Speaking of his characters, each of the cast appearing in this issue is full of personality. Jacob, our hero is a loner dog who’s moping around the wasteland and out for revenge. The cat… isn’t actually named… but is clearly a dependant, openly needing to be part of a group, unlike most actual cats. And then there’s Gib, the awesome, old, car driving, apparently southern turtle. Plus a whole host of bad guys for the gang to fight, varying from lizard nomads, to panthers, to Hunter the tiger – the apparent antagonist and finally the Dragon… or hippo… dragon does sound more intimidating, but damn, I would not like to fight that hippo myself.

The story follows Jacob’s integration into a loose group with the cat and Gib, whilst seeking revenge on Hunter the tiger, who killed his family. There is no mention of what’s happened to the humans, or why increased intellect apparently means animals care about wearing clothes now, but this isn’t a comic that feels hugely deep as such. It’s a very fun ride for a first issue, successfully setting the stakes, the good guys and the bad guys whilst packing in some kick ass fights, but it doesn’t feel like there’s any hidden meaning or much to stay up discussing in the early hours of the morning to it. This in itself isn’t a bad thing, not every comic has to be deep and philosophical and it’s refreshing to read about a berserk warrior dog stab everything it comes across unapologetically.

Final Verdict

This is a fun start to a promising series, if you want an action comic with fantastic fight scenes or if you like Mad Max, but kinda wished they were all talking animals then this is for you. The art is also fantastic and the author and colourists should feel proud of what they’ve made here. You can order The King of the Wastelands #1 here or digitally (with a preview) here!

Final Score – 8.5 lizard nomads out of 10.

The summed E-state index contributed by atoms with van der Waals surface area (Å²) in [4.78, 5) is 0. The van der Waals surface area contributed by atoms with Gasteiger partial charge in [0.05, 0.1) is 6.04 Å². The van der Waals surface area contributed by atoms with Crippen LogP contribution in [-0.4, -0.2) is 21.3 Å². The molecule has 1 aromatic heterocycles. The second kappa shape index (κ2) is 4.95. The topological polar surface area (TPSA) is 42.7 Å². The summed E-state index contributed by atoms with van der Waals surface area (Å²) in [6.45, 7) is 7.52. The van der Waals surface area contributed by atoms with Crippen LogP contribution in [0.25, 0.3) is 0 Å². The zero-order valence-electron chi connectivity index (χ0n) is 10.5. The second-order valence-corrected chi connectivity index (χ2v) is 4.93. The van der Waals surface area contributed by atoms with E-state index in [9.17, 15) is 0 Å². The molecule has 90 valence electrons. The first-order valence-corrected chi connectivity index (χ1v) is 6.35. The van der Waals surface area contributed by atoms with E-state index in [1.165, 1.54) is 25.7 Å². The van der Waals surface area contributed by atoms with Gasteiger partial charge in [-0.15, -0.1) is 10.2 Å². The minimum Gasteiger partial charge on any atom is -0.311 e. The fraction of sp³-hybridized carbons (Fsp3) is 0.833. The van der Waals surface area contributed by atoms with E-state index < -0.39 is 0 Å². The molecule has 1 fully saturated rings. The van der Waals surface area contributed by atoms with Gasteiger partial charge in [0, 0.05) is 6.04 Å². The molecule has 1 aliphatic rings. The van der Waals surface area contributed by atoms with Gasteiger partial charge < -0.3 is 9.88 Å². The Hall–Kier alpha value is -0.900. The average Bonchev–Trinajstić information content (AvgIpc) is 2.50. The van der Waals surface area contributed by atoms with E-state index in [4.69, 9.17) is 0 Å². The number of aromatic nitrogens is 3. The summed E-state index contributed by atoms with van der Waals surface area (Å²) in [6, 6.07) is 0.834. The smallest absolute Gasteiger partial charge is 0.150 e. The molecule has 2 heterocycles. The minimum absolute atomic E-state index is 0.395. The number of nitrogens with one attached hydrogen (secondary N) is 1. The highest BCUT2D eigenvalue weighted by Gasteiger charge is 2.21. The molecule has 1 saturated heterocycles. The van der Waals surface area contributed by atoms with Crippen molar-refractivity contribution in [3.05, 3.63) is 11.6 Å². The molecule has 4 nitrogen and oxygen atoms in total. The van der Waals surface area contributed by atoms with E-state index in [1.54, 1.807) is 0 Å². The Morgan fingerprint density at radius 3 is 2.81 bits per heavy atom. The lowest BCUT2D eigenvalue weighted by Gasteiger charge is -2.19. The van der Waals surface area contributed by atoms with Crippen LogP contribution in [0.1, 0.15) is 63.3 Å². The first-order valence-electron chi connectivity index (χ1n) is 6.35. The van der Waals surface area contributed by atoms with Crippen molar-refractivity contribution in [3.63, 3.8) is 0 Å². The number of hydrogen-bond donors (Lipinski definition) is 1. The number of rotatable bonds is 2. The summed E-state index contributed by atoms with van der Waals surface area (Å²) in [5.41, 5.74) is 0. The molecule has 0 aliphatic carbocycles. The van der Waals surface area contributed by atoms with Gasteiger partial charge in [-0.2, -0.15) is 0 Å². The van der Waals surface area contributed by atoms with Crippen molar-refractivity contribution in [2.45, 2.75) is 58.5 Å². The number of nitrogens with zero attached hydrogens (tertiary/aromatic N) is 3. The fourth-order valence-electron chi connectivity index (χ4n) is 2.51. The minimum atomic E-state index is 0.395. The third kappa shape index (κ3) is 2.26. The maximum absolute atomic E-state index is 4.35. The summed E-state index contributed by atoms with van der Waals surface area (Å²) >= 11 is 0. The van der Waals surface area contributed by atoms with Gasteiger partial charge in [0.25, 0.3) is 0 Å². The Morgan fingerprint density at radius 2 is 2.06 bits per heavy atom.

Indie Comics Review – The Revival #1 (Hound Comics)

Our pal Kit sometimes write for the site! This is one of those times.

 

*This is the first review from a spotlight we’re going to be doing on Hound Comics, a private publishing company with their own ongoing comic series and web series. We’re going to be reviewing first issues of some of their comic series over the next few weeks. You can buy issue #1 of ‘The Revival’ here.*

 

“It’s been five years since the war began. Three since the war ended. And longer than anyone can remember since anyone had a decent cup of coffee.” – The Revival describing my idea of hell.

Time for our first review of a Hound Comics comic! This time I’ll be getting my teeth into The Revival: The Red Age, written and drawn by Tom Kyzivat. Why did I pick this one? To be honest I just saw the title and thought it sounded cool. For my review I’ll use the following criteria:

  • The Concept,
  • The Plot
  • The Characters,
  • The Artwork.

What we will be getting into, as you may imagine from the quote is a post-apocalyptic world where a rag tag bunch of soldiers of circumstance struggle for survival. Also, there’s no more good coffee. Hell, I wouldn’t last a day without my regular caffeine fix, I’d be screwed!

The Concept: As I’ve already said this is a post-apocalyptic set up, there’s been some kind of large scale war (global I assume?) that’s left the world blighted and any survivors just scraping by. The first page describes Patriarch, some kind of mysterious authoritative figure who it seems people listened to. Patriarch is now dead. This concept itself doesn’t get picked up too much more during this first comic, which I like, it adds an air of mystery to whatever’s happened to this world and leaves you wanting more.

The first page also sets up a bit of a magic vs technology deal for this world, which I imagine may play out a little like Saga. As I love Saga, this is a good thing. Again, this isn’t picked up too much during this first issue, but it does help set your expectations and add a little flavour to the world.

As for the characters it’s the scrappy crew doing their best to get by in a desolate world. Their dynamic very much feels like Firefly, which I’m very sure provided some inspiration for this.

For a concept score. 8.5/10.

The Plot: As with many comic book the first few pages are spent introducing first the world, and second the lead characters. This is done well I think, the world is shown from the perspective of the main character (Red) which both fleshes her out and sets up the world itself. Once you get a feel for who’s who the team set out on a raiding mission to pick up supplies. You discover bits of the world as they go, you’re introduced to ‘Cabbage Heads’ – a clone army of The Engine, the hopelessness of the world – delivered quite naturally throughout the comic book. The exposition is generally done well, a lot is put across to the reader without being too in your face or ‘here is why things are like this’.